Jobs starring Ashton Kutcher, photo courtesy of Glen Wilson
For those without much experience, here's a quick rundown of what you should know before you hit the Sundance Film Festival.
Find your films
All of the Sundance Film Festival movies are conveniently featured on the festival’s website. Click here to browse the film guide. Nearly every film has showings outside of Park City, so remember, you don’t have to brave Parley’s if you don’t want to. As for what to pick—you could check out IMDB’s list of what they expect to be the best bets of 2013 or base your decision on one of our reviews (we'll be posting them throughout the fest), but, while you should take the critics’ advise to a degree, it’s best to go with your gut.
It could end up being horrible, but it could also be an underrated gem.
How to get there/getting around
Most of the action of the is in Park City. From SLC, most people take I-80 East to the Kimball Junction exit, turn right and drive until they are in the heart of Park City. Another option, for those looking for a back way in, is to take I-80 E to the Heber/Vernal Exit 146 and then take Exit 4 toward Park City, turning right onto Kearns Blvd.
Once you’re in town, parking can get pretty pricey. But just because a $20 lot is really close to Main Street, it might be worth it to park in the $10 lot and catch the shuttle, which will take you anywhere you need to be… eventually.
Click here for more on the shuttle and getting around.
Where to get tickets
It’s too late to get a locals-only deal or ticket package, so we’ll just skip past those and mention the individual tickets you can purchase here. One movie ticket is $15. You can order your tickets online up until 36 hours before show time. But don’t make the mistake of thinking there’s a print out option for online tickets. You’ll have to pick up your ticket no more than two hours before screening at a box office. Early morning tickets can be picked up the day before.
Or you can just drop by a box office and buy your tickets there. If it’s the day of the show, you won’t have any other choice. All day-of-show tickets must be purchased in person.
Locations: 136 Heber Ave., Park City; Trolley Square, SLC; Sundance Resort, Provo Canyon; 2415 Washington Blvd., Ogden. Click here for box office hours and more info.
If you’re reading the online film guide and it says “waitlist” next to the screening you want to see, that means you should go directly to the theater in hopes of purchasing your tickets last minute. Make sure you arrive at least two hours ahead of time to be given a number. This will determine the place you’ll be in line 30 minutes before the screening. After that, the remaining tickets will be sold in sequential order.
How to dress
Go for a hooded coat, since it could snow. Tall waterproof walking boots, like Sorels, are a good investment as well. Bring fingerless gloves and have the notes app on your phone ready. You’ll need your fingers to take down directions to theaters or the show times for the movies you want to see.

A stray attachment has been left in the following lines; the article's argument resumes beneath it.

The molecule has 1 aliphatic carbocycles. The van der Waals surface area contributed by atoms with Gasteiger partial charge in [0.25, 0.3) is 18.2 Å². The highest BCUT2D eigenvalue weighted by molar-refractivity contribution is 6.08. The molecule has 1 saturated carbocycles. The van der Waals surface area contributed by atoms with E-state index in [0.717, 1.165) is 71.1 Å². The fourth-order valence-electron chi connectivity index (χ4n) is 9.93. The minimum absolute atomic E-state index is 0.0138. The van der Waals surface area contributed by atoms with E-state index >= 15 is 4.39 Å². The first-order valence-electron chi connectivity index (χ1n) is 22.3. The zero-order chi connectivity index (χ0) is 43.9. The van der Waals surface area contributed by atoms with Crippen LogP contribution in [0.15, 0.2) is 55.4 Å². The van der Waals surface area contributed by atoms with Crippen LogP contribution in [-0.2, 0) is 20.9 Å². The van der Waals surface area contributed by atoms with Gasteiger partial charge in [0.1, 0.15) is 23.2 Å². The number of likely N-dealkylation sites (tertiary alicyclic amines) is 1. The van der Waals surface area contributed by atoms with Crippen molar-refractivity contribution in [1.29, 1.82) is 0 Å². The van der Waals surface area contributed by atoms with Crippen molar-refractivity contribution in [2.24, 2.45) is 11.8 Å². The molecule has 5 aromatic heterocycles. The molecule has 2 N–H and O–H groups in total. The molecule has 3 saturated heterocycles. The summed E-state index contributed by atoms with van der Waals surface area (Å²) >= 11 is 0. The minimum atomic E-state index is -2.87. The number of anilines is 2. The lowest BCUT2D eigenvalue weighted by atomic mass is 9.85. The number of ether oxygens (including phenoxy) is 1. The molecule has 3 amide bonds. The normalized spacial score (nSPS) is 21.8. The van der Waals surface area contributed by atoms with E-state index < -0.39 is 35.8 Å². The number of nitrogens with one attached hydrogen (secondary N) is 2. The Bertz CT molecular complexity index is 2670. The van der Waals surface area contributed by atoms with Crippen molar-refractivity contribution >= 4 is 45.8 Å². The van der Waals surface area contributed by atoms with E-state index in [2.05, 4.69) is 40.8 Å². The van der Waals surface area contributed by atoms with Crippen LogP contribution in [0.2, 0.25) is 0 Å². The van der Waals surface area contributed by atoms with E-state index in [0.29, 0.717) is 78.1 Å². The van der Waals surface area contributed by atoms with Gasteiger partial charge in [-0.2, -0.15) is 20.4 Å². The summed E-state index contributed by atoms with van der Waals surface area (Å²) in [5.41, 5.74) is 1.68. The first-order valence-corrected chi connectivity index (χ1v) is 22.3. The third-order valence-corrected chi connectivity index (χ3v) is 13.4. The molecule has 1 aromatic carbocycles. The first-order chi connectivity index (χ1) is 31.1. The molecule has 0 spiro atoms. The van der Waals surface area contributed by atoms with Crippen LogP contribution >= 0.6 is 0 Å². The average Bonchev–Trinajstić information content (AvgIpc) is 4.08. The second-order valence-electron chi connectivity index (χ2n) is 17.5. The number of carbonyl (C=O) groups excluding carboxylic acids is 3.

Besides the movies
Sundance offers a ton more fun. For instance, you can drop by the ASCAP Music Café to see some live music or check out the New Frontier media installations in Park City. If you’re kicking it in SLC, make sure you drop by the Beehive Tea Room starting Friday, Jan. 18 for live music.
In Park City, explore Main Street and see what else is going on before or after your movie, because you never know what you’ll get to do or who you might see. In addition to exploring on foot, browse the festival’s website for activities.
Sure, Sundance draws the large crowds and the biggest celebs, but that also makes it easy to lose focus on what matters most—the films. So if you find yourself needing a break from the glam, don’t forget about Utah’s other film festivals with a little less mainstream attention.
Here are three other film fests to check out:
Slamdance, Jan. 18–24, Park City
A group of filmmakers not accepted into Sundance decided to take on Redford’s fest at its own game and created their own festival, which has been going strong for nearly two decades. Today, Slamdance is also a year-round organization dedicated to advancing emerging filmmakers.
Banff Film Festival World Tour, Utah showings in February and March
The Banff Centre, seated in the heart of Alberta’s Rockies, is on a mission to inspire creativity throughout the world through ideas and art, and the Banff Mountain Film Festival has helped achieve this goal for the past 36 years. For nearly to decades, the inspiration has hit a global scale with the festival’s world tour.
LDS Film Festival, Jan. 23–26, Orem
The LDS Film Festival doesn’t cater only to Mormon audiences. Instead, it features family-friendly entries by local filmmakers.
Best of luck
This year's festival runs Jan. 17 through 27.